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  April 15th
Milford Track Day 3

McKinnon Pass We had been warned by the warden the previous night to expect today to be the toughest, both physically and a poor weather forecast, which had not exactly filled everyone with joy before going to sleep. In particular those who were suffering from some nasty blisters - my feet were fine but Connie's toes were starting to get hammered (half a box of band-aids helped ease the suffering).

McKinnon Pass We headed off early again at 8am (the second to leave again) and headed up the pass. You climb about 700m up twelve zig-zags (we were told eleven by the warden but I think that was her cruel joke) to the summit at 1100m. It is suggested to take two hours with a backpack, one hour without (such as if you came up the previous day) - I brought out the whip and flogged us up the slope in about an hour 10 mins to try to get to the top while the weather was still clear. The weather was intermittently showers and fine periods, nothing too unpleasant and wet weather gear keeps you dry. Fresh snow had dropped on the surrounding mountains and it was definitely getting cooler when you stopped! We arrived at the summit at just after 9am, and immediately ran around snapping off photos while there was a break in the clouds as we could see it closing in again. We remained at the summit for about half an hour, long enough to see the fabulous views be replaced by incoming snow/sleet.

McKinnon Pass McKinnon Pass McKinnon Pass

Arthur River Falls As others were starting to arrive at the top we took the opportunity to bug out and start the descent. We had been warned that this was the most difficult part - you descend 1000m in just 3.5 miles on terrain which consists of wet slippery loose rocks providing very uneven footing. It is hard work on the knees and even more difficult for anyone suffering from blisters - Connie soldiered on without complaining superbly. To make life more difficult, when it rains the track gets overrun by literally hundreds of waterfalls, requiring wading through water. We were very fortunate to get through without any serious rain or avalanches - there are several 'no stopping' areas.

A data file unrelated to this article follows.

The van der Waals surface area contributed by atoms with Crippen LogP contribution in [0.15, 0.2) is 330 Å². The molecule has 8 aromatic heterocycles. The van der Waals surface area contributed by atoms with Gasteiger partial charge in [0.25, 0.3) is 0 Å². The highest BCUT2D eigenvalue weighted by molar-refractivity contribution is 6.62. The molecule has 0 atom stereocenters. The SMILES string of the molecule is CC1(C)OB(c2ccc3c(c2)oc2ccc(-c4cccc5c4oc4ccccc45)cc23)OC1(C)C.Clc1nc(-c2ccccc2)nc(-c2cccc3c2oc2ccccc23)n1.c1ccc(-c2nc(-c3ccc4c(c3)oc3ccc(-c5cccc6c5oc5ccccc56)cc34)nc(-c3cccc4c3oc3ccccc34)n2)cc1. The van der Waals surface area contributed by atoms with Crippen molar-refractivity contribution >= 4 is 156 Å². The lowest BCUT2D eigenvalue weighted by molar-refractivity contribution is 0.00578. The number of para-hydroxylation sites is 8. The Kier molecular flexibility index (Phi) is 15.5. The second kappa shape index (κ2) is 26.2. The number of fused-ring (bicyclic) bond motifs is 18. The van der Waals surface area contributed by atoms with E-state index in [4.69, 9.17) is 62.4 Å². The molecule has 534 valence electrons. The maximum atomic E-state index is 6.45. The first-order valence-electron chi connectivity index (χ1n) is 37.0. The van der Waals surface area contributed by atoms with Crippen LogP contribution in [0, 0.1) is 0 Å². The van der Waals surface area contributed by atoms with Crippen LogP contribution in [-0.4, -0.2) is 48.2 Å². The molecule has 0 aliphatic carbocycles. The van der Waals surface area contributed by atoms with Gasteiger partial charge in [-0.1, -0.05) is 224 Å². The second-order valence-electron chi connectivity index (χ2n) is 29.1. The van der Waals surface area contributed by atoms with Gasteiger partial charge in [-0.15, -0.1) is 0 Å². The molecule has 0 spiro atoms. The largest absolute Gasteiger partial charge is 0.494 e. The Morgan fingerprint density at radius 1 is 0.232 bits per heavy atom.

Arthur Falls Descending was made more tolerable once we reached the Arthur River, which offered a superb series of rapids and waterfalls. After about 2.5 hours from the summit we reached Quinton Hut, which is a temporary stop where backpacks can be left safe from the keas for the side-trip to Sutherland Falls. This trip takes about 1.5 hours return but is well worth the effort - at 580m it is the largest waterfall in NZ and either the 3rd or 5th largest in the world (I have seen conflicting literature, can anyone help clarify which is correct?). We were told by the warden that the falls can be walked behind from the left - myself and another guy gave it a go and succeeded, but only by getting absolutely soaked through with icy water in the process (the force of the descending water blown sideways got us wet within 20m of the fall itself). What a rush though - the force of the water has to be seen and heard to be believed.

Sutherland Falls The last leg is just an hour of more descent to Dumpling Hut for our last night on the walk. By this stage it had started raining but I was so wet from going 'behind' the falls it didn't make a difference! Dumpling is another new hut of similar style to Clinton, and we gratefully changed into dry clothes and settled in for another session of cards. Be warned that there are no drying facilities, so wet clothing will most likely stay wet.

While many people were celebrating a fantastic days walk (and the mere fact of making it for others) we were met with the grim news that the weather was going to seriously pack in that night. There was even a possibility that we would not be able to leave early in the morning as the water levels may be too high. Certainly that sobered some of us up - particularly those looking forward to a hot shower the next night!

Dinner became a shared feast by many (eager to lighten their packs), we munched our way through soups and two-minute noodles. I would have to say that given that neither of us had done anything like this before we did pretty damn well, the only regret being the block of chocolate that got left in the car (which proved to be an incentive for a return to civilisation).

April 16th